Acoustics & Sound For Musicians - Online Book

The Theory Of Sound Which Constitutes The Physical Basis Of The Art Of Music.

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VIII. § 90.]          COMBINATION-TONES.                       179
In order to meet this objection, it will be necessary first to acquaint the reader with certain known expe­rimental facts which Helmholtz has dragged out of the obscurity in which they had lain for fully a century, and forced to deliver their testimony in completion of his theory.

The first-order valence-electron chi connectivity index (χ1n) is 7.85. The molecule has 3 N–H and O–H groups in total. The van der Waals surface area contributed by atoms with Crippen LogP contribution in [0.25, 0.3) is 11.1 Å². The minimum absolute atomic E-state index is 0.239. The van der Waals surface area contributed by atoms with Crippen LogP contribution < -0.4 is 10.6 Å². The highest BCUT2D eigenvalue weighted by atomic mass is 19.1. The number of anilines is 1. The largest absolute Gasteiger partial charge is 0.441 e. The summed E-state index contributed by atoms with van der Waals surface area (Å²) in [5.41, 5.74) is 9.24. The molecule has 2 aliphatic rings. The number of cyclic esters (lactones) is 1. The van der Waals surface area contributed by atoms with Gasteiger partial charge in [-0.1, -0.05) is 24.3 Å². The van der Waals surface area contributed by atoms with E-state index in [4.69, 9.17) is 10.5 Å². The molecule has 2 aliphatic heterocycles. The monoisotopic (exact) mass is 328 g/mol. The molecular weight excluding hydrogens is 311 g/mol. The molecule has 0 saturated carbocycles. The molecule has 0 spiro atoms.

90. Let two tuning-forks of different pitch mounted on their respective resonance-boxes be thrown into powerful vibration by a resined bow. With adequate attention it is possible to recognise, in addition to the tones of the forks themselves, certain new sounds which usually differ in pitch from both the former ones. These sounds, called from the manner of their production combination - tones, fall in­to two categories, with only one of which, discovered in 1740 by a German organist named Sorge, we need now concern ourselves. It consists of a series classed as combination-tones of the first, second, third, &c, orders, of which the first is of the most importance, as it can be heard without difficulty. Its pitch is determined by the following law. The combination-tone of the first order of two simple primary-tones has for its vibration-number the differ­ence between the respective vibration-numbers of the primaries. Thus, e.g., if the two primaries make 200 and 300 vibrations per second, and therefore form a Fifth with each other, the combination-tone will
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